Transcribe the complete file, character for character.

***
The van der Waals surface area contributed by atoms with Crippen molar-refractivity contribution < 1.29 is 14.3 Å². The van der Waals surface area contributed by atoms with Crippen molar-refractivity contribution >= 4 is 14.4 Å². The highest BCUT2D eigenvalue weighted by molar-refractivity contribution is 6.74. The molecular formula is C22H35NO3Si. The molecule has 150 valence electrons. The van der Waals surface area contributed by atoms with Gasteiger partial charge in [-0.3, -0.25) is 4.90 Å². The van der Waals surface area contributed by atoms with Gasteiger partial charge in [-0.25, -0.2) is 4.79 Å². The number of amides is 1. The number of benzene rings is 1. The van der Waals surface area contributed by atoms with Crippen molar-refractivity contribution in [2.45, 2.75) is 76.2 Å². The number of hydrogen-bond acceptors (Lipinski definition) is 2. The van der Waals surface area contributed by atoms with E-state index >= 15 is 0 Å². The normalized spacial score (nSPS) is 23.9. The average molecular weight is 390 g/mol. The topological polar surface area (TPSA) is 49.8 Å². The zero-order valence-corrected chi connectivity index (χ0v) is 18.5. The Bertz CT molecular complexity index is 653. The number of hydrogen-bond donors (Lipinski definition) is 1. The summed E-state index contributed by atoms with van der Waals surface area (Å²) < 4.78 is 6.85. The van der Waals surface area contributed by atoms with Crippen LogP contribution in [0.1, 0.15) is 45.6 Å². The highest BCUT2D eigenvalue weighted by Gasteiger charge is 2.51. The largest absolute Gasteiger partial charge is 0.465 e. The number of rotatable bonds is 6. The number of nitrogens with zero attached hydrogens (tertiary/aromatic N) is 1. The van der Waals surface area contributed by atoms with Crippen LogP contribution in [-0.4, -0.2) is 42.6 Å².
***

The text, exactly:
The van der Waals surface area contributed by atoms with Crippen molar-refractivity contribution < 1.29 is 14.3 Å². The van der Waals surface area contributed by atoms with Crippen molar-refractivity contribution >= 4 is 14.4 Å². The highest BCUT2D eigenvalue weighted by molar-refractivity contribution is 6.74. The molecular formula is C22H35NO3Si. The molecule has 150 valence electrons. The van der Waals surface area contributed by atoms with Gasteiger partial charge in [-0.3, -0.25) is 4.90 Å². The van der Waals surface area contributed by atoms with Gasteiger partial charge in [-0.25, -0.2) is 4.79 Å². The number of amides is 1. The number of benzene rings is 1. The van der Waals surface area contributed by atoms with Crippen molar-refractivity contribution in [2.45, 2.75) is 76.2 Å². The number of hydrogen-bond acceptors (Lipinski definition) is 2. The van der Waals surface area contributed by atoms with E-state index >= 15 is 0 Å². The normalized spacial score (nSPS) is 23.9. The average molecular weight is 390 g/mol. The topological polar surface area (TPSA) is 49.8 Å². The zero-order valence-corrected chi connectivity index (χ0v) is 18.5. The Bertz CT molecular complexity index is 653. The number of hydrogen-bond donors (Lipinski definition) is 1. The summed E-state index contributed by atoms with van der Waals surface area (Å²) < 4.78 is 6.85. The van der Waals surface area contributed by atoms with Crippen LogP contribution in [0.1, 0.15) is 45.6 Å². The highest BCUT2D eigenvalue weighted by Gasteiger charge is 2.51. The largest absolute Gasteiger partial charge is 0.465 e. The number of rotatable bonds is 6. The number of nitrogens with zero attached hydrogens (tertiary/aromatic N) is 1. The van der Waals surface area contributed by atoms with Crippen LogP contribution in [-0.4, -0.2) is 42.6 Å².